Practice, practice, practice:

Practice basic procedures until you feel comfortable with them. Because if you are hesitant in performing them when your animal is healthy, it’s only going to get harder once they are sick/injured and you’re stressed. 

Learn everything you can!

Read everything you can (from a reliable source) about how to deal with basic first aid and emergency problems for the livestock breeds that you have. Learn the symptoms and early signs of common ailments so that you can be ready to intervene early. I can’t stress enough the importance of this!

Make a resource binder

When you find good information, write it down or print it off. Keep it all in one binder or folder that’s easy to grab whenever you need it. Having printed references on hand for basic emergencies will save you from the big waste of time trying to google things.

Note: If you have goats, I highly recommend joining the Facebook group “Goat Emergency Team”. They have amazing moderators that will help members through emergencies and answer questions. Plus, they have lots of resources that you can read and print off.

Get to know your animals

Really get to know your animals. Knowing what’s normal is absolutely vital to knowing when something isn’t normal. Intuition and recognizing tiny changes in your animals actually goes a long way in ensuring your animals are healthy! 

Get your first aid kits in order: 

Stock your first aid kits! It’s one of the best things you can do to prepare for an animal emergency. Here’s how we stock ours and what we keep in our chicken kit, goat kit, and kidding kit

  • Keep your supplies in a place that’s easy to access. There is nothing more frustrating than searching for a something in the middle of an emergency situation! We keep our supplies in 5 gallon buckets so that we can easily grab them and run out the door when an emergency happens.
  • Know which supplies you have. Along the same lines as searching for items, it’s just as frustrating to not know if you do or don’t have a particular item on hand! You can use the First Aid Supply List from the Homestead Management Binder to make sure you know what you have on hand.
  • Buy 2 extra thermometers! Just trust me on this one. For some reason, thermometers will always go dead or go missing just when you need them the most. Do yourself a favor and buy extra! Even better, buy one that gives you a fast reading!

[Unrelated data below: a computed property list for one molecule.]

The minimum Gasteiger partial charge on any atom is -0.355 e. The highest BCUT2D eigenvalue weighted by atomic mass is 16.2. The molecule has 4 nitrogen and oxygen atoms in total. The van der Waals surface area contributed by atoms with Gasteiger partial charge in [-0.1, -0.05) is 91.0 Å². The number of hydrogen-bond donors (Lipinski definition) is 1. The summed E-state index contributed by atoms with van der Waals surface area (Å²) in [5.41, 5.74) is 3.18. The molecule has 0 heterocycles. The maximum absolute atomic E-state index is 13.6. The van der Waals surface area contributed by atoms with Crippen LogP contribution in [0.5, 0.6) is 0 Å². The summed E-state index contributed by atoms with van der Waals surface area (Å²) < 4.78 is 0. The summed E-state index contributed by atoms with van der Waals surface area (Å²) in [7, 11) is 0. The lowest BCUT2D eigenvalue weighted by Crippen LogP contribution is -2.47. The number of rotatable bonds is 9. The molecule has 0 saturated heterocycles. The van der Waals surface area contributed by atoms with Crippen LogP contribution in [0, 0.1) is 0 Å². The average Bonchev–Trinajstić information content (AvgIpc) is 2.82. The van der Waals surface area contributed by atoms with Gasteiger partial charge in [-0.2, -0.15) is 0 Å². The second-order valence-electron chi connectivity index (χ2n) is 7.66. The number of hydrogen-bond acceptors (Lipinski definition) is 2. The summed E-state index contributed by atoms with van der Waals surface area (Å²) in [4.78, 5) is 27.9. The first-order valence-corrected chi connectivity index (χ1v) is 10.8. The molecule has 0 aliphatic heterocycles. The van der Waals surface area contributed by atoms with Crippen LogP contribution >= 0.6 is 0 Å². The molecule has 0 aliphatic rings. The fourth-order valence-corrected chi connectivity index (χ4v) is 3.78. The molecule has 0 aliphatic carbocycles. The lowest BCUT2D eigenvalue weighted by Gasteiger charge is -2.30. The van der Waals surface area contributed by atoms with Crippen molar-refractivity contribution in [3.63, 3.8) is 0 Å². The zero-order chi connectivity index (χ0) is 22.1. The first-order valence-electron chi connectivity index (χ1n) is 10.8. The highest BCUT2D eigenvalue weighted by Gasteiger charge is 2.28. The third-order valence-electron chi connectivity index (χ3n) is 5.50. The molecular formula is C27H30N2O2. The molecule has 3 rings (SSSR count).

• Keep a pen and pad in your first aid kit. In the middle of an emergency, you have to act fast. Write down important things (temps, what you administered and when, etc.) This will help you remember the details and have a log for the vet, if needed. There’s nothing that a vet loves more than an organized and level-headed animal owner! 

What’s the most important thing that you’ve done to prepare for a homestead animal emergency? Share it in the comments!

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  • Kaylee Vaughn

    Kaylee is the Founder of She has set up and run two homesteads, a one-acre in Idaho, and her current two-acre dream homestead in the Pacific North West. Her qualifications include a Permaculture Design Certification from Oregon State University, and she is a Gardenary Certified Garden Coach. Kaylee currently produces at least 80% of her own food. She contributes to our site through articles, training and coaching to our clients. You can read more about her at


Thursday 28th of October 2021

I am so thankful for this post. We have a plan and I was fretting over this part of it. We bought 10 acres in TN and plan on moving there in 3 years and establishing a "retirement home" of sorts for animals. I want to be a resource where the skittish horse no one wants, the cow that doesn't produce milk, the 3-legged donkey... whatever ... can come and have a peaceful rest of their lives. But I know dogs, not livestock, and I've been worrying about just where to start. I'm going to print out YOUR information and start that binder you suggested. And I'm going to fill it with all the info I can find from your tips and resources and then find some more. THANK YOU!

Rooted Revival

Friday 5th of November 2021

Thank you so much for your kind response! I love that you are creating a "retirement home" for livestock. It's such a needed thing - so many amazing animals out there who need some extra care! And I'm so glad to hear that you are going to start compiling your information and learning now. The nice thing about livestock (large animals) is that a lot of the practices, medications, etc. carry over from one breed to another. Now, of course there are nuances, but a lot of it is rather consistent. Honestly, we will always be learning! None of us will ever be 100% ready 100% of the time. But taking the first steps is huge! I wish you the best with everything! Keep in touch and let us know how your adventure goes! :)